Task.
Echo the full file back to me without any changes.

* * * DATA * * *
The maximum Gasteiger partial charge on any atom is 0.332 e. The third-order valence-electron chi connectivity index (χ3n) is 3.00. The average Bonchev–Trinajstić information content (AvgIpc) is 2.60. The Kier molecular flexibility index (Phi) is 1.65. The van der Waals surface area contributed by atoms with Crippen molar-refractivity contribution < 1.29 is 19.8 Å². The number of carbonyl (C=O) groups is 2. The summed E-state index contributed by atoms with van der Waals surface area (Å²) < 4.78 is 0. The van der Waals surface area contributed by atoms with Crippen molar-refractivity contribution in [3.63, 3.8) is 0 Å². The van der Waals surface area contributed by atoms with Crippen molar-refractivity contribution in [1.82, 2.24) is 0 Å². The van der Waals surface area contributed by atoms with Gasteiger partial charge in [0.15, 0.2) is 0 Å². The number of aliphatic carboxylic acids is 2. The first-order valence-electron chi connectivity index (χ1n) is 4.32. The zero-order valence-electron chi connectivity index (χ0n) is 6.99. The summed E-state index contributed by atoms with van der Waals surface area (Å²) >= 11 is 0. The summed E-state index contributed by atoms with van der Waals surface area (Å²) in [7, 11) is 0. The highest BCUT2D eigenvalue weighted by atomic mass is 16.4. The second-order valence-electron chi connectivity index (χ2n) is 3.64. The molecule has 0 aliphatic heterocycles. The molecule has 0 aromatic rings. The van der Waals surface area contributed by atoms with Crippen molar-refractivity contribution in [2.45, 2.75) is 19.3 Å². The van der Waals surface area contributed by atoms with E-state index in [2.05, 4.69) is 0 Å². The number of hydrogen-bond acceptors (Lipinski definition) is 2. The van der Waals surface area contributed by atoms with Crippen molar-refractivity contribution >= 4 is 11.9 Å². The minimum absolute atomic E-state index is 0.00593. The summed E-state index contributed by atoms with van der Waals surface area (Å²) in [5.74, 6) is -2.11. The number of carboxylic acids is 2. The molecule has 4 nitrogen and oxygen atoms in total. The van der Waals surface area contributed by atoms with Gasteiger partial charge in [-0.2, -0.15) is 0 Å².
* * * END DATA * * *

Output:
The maximum Gasteiger partial charge on any atom is 0.332 e. The third-order valence-electron chi connectivity index (χ3n) is 3.00. The average Bonchev–Trinajstić information content (AvgIpc) is 2.60. The Kier molecular flexibility index (Phi) is 1.65. The van der Waals surface area contributed by atoms with Crippen molar-refractivity contribution < 1.29 is 19.8 Å². The number of carbonyl (C=O) groups is 2. The summed E-state index contributed by atoms with van der Waals surface area (Å²) < 4.78 is 0. The van der Waals surface area contributed by atoms with Crippen molar-refractivity contribution in [3.63, 3.8) is 0 Å². The van der Waals surface area contributed by atoms with Crippen molar-refractivity contribution in [1.82, 2.24) is 0 Å². The van der Waals surface area contributed by atoms with Gasteiger partial charge in [0.15, 0.2) is 0 Å². The number of aliphatic carboxylic acids is 2. The first-order valence-electron chi connectivity index (χ1n) is 4.32. The zero-order valence-electron chi connectivity index (χ0n) is 6.99. The summed E-state index contributed by atoms with van der Waals surface area (Å²) >= 11 is 0. The summed E-state index contributed by atoms with van der Waals surface area (Å²) in [7, 11) is 0. The highest BCUT2D eigenvalue weighted by atomic mass is 16.4. The second-order valence-electron chi connectivity index (χ2n) is 3.64. The molecule has 0 aliphatic heterocycles. The molecule has 0 aromatic rings. The van der Waals surface area contributed by atoms with Crippen molar-refractivity contribution in [2.45, 2.75) is 19.3 Å². The van der Waals surface area contributed by atoms with E-state index in [2.05, 4.69) is 0 Å². The number of hydrogen-bond acceptors (Lipinski definition) is 2. The van der Waals surface area contributed by atoms with Crippen molar-refractivity contribution >= 4 is 11.9 Å². The minimum absolute atomic E-state index is 0.00593. The summed E-state index contributed by atoms with van der Waals surface area (Å²) in [5.74, 6) is -2.11. The number of carboxylic acids is 2. The molecule has 4 nitrogen and oxygen atoms in total. The van der Waals surface area contributed by atoms with Gasteiger partial charge in [-0.2, -0.15) is 0 Å².